Towards sustainable vegetable production around agro-pastoral dams in Northern Benin: Current situation, challenges and research avenues for sustainable production and integrated dam management

G.N. Kpéra, Alcade C. Segnon*, Aliou Saïdou, Guy A. Mensah, Noelle Aarts, Akke J. van der Zijpp

*Corresponding author for this work

Research output: Contribution to journalArticleAcademicpeer-review

4 Citations (Scopus)

Abstract

Background: Rehabilitation and optimized utilization of agro-pastoral dams (APDs), especially for vegetable production, has been recently promoted to boost agricultural production and ensure food security in Benin. However, little information was available on APDs' agricultural potentials and knowledge of how APDs' ecosystem services were exploited by the various stakeholders, and how each stakeholder group contributed to the degradation of the common good was scanty. This study explored three APDs in northern Benin to diagnose vegetable production systems and assess producer's perception of APD degradation. Results: The results indicated that vegetable production around the APDs was a part-time activity dominated by women, and characterized by low external input use and a diversity of African indigenous vegetables. There was a strong gender difference in cropping systems, farming practices and land access, and a significant agreement on key production bottlenecks among producers. The main constraints included conflicts with livestock herders generated by the recurrent destruction of crops and seedlings by livestock, lack of equipment, pest and disease management challenges, access to water and inputs. Water erosion and runoff, livestock, vegetable production and food crops and cotton farming around the dams were respectively perceived as factors that contribute to APDs' siltation and affect water quality. In comparison with water erosion and runoff, experienced producers and those with higher vegetable species richness were more likely to rank farming as first source of threat to APDs. Urbanization and market access were drivers of intensification of vegetable production around APDs. Conclusions: Our findings illustrate how information on cropping and farming practices, and producers' perception can provide insights and research and development avenues for integrated dam management and sustainable production for improved food security and livelihoods. We discussed the implications of our findings and suggested a number of strategic decisions and research avenues for integrated dam management and sustainable vegetable production around APDs. Avenues for future research and development actions include: (1) a tailored and gender-specific training programme on sustainable production practices targeted to women; (2) developing scenarios of the desired future state for APDs by all stakeholders to work towards through collaborative actions; and (3) assessing the perception of other users on APD siltation and water quality.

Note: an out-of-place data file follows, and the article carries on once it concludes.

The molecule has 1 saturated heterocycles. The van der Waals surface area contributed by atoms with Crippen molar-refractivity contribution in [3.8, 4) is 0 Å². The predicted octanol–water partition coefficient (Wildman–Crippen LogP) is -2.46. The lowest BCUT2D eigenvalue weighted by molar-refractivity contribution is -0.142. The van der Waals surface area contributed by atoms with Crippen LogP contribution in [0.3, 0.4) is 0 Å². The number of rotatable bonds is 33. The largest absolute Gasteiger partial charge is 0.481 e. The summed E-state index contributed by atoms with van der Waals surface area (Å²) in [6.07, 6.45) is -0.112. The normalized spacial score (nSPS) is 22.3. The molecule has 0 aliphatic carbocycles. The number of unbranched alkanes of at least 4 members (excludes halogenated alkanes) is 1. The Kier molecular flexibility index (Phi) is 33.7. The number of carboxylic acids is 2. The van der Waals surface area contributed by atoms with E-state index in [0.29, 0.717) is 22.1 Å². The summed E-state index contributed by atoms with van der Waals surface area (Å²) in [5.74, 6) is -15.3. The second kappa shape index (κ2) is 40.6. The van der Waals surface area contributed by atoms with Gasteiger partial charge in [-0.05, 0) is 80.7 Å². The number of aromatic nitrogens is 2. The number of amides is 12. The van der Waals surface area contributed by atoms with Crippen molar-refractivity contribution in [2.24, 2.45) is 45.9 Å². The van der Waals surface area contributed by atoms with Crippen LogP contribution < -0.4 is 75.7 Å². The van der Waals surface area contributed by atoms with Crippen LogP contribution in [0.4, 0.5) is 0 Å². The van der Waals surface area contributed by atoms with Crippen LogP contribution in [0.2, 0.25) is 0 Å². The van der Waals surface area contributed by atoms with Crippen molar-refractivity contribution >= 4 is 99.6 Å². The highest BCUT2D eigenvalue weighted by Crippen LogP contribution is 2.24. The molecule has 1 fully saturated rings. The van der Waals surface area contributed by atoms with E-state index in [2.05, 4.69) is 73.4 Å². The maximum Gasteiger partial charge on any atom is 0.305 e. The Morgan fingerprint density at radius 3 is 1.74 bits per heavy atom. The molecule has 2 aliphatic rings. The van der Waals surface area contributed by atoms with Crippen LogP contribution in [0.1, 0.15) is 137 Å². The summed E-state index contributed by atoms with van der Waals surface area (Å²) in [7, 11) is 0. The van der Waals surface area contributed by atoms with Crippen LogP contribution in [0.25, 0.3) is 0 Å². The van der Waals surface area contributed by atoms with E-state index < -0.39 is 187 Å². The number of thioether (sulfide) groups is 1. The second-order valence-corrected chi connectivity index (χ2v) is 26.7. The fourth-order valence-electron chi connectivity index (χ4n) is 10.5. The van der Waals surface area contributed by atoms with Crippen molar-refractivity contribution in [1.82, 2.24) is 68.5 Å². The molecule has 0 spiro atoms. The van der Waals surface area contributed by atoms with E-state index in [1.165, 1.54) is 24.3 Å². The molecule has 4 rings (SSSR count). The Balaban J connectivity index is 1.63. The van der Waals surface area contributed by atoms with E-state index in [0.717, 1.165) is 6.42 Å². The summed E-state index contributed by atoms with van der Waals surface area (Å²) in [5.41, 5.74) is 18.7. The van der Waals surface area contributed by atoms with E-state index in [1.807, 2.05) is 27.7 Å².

Original languageEnglish
Article number67
JournalAgriculture and Food Security
Volume6
DOIs
Publication statusPublished - 13 Dec 2017

Keywords

  • African indigenous vegetables
  • Agro-pastoral dams
  • Benin
  • Gender
  • Urban and peri-urban agriculture
  • Urbanization
  • Vegetable production

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